INDIANAPOLIS – The guys in suits on the bench, the coaches who are in charge of telling Caris LeVert what he’s supposed to do, were practically making a windstorm on the sidelines they were waving their arms so hard, cajoling Levert to go back on defense.
LeVert ignored them.
He won’t be running gassers for his insubordination.
He might, in fact, get the game ball.
LeVert’s act of defiance, opting to go up and get an offensive rebound instead of sprinting back on defense, allowed Michigan to preserve a 72-69 victory over Ohio State and send the Wolverines to the Big Ten tournament final.
“This one time he gets the pass,” head coach John Beilein said. “He took a chance, but that’s what players do. That’s why he’s had the successful year he’s had, because he knows when to take a risk and be a player.”
That it was LeVert getting the rebound – not to mention scoring 17 points –- made it all a little sweeter for Michigan and a whole lot more sour for Ohio State.
These two schools, you may have heard, don’t like each other much. And LeVert is a Columbus kid; he played on a state championship team at Pickerington Central High School.
And never got so much as a phone call from the Buckeyes.
That would sting a little bit no matter where LeVert attended school right about now. He’s arguably one of the biggest surprises/breakout stars of this season. He averages 13.4 points, which might qualify him for criminally overlooked status.
That he went to Michigan and is playing so well is pouring a shaker of Morton’s on the gaping wound.
Don’t think LeVert doesn't know it, either.
“It means a lot to me,” LeVert said. “To play like this on a big stage like the Big Ten tournament and to do it against Ohio State.”
Yes, you could call that a dagger shot.
Of course, the Wolverines shot a lot of daggers at the Buckeyes in the semifinal – 12 3-pointers, in particular – but Ohio State kept taking the body blows. The Buckeyes trailed by as many as 16 points in the first half, got down again in the second and kept coming back.
If there is a silver lining in a loss – and finding one in a loss to Michigan isn't easy – the Buckeyes ought to leave here feeling better about themselves and their offense. They rallied from down 18 to beat Nebraska and matched Michigan almost bucket for bucket.
Even with LeVert’s big rebound, Ohio State had a chance to tie it at the buzzer.
But Aaron Craft, who idled on the bench for much of the second half with four fouls, fumbled the ball away as he tried to go up for the shot.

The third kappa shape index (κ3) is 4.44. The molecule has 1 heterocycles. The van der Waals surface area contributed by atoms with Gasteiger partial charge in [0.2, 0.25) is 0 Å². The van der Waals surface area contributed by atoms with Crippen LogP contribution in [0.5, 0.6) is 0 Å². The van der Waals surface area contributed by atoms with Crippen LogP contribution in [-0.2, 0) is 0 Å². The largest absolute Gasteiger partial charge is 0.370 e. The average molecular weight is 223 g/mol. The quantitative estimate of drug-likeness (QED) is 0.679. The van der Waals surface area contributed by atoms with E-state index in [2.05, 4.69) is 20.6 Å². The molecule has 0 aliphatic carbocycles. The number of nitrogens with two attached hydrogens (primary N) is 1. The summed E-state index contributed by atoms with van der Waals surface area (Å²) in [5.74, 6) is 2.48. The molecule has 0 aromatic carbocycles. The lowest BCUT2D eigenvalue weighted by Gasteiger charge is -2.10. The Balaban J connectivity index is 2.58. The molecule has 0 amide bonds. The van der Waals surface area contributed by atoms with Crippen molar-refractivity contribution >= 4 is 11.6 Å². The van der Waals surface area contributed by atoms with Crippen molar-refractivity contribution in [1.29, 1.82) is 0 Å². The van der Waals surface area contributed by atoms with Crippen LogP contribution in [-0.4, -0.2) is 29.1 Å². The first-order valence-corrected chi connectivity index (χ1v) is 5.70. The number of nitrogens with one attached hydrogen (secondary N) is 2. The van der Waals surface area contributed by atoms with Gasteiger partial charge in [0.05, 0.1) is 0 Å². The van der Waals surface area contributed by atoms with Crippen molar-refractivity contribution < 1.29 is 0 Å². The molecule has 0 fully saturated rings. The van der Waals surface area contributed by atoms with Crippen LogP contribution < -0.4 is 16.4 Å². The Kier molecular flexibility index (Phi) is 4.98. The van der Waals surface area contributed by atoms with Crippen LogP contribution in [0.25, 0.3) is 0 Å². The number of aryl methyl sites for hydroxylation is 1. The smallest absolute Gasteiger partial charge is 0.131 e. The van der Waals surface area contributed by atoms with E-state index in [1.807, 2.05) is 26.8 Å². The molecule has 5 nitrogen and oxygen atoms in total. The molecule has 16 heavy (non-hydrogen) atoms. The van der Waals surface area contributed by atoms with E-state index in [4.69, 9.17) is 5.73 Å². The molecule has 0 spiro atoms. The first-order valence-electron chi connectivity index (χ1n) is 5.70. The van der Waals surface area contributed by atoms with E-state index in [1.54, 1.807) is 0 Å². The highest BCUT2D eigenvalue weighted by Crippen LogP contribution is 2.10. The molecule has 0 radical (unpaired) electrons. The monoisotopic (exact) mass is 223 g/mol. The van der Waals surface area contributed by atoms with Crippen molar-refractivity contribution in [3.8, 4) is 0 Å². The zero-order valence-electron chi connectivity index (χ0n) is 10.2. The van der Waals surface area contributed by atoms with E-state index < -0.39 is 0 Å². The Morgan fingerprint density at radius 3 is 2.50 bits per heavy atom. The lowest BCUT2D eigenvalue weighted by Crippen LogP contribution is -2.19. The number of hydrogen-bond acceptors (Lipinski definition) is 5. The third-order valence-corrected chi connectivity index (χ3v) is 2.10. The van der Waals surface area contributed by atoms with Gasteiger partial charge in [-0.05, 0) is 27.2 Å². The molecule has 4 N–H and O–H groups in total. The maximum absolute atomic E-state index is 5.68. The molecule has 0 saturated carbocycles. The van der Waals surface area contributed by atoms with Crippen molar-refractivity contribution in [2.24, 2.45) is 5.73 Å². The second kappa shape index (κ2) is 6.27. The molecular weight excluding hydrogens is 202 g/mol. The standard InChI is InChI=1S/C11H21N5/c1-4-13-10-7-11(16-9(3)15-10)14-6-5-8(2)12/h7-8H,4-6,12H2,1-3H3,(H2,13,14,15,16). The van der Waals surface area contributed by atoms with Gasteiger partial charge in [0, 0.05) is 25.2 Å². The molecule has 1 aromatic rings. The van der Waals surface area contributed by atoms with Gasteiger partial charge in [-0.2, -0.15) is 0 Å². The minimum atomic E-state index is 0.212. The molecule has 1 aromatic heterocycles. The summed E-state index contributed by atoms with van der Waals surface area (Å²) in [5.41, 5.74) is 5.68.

Guess who was there when Craft went up?
Yep, Caris LeVert.
It was that kind of revenge-exacting day for the kid.
“I think he just lost the ball, actually,” LeVert said. “I don’t think I got a hand on it. He just lost the ball and time ran out.”
In Thad Matta's defense, LeVert wasn't exactly boxing up recruiting mail from across the country. Ohio offered him a scholarship following his junior year, and because nobody else seemed terribly interested, he took it. Then Ohio coach John Groce left for Illinois and LeVert decided to re-evaluate things.
By then, he’d done a little more. The state title came in his senior year, as did a bunch of honors, and still not a single jingle from Ohio State.
So when Michigan offered, he jumped.
“I really don’t know why I wasn't recruited more,” he said. “Maybe I was a little undersized.”
After LeVert’s first college season, it didn't seem like anyone missed much. He averaged just 2.3 points per game.
But this season, when the Wolverines went searching for offense, there came LeVert.
He’s second to Nik Stauskas in scoring on the team and a big answer to the riddle of Michigan’s surprising success this season. The Wolverines lost Tim Hardaway Jr. and Trey Burke after last year’s run to the NCAA championship game and then lost Mitch McGary early in the season to a back injury.
That’s three starters, which usually wouldn't spell good things for a young team. Yet here are the Wolverines, 25-7, regular-season Big Ten champs and now gunning for the tournament title.
Beilein talked after the game about his players' genuine affection for one another and how that’s allowed Michigan to stick together despite the curveballs.
“They have each other’s backs,” he said. “They trust each other.”
And he trusts them.
Trusts them so much, in fact, that he doesn't even mind a little insubordination.
Especially when it works.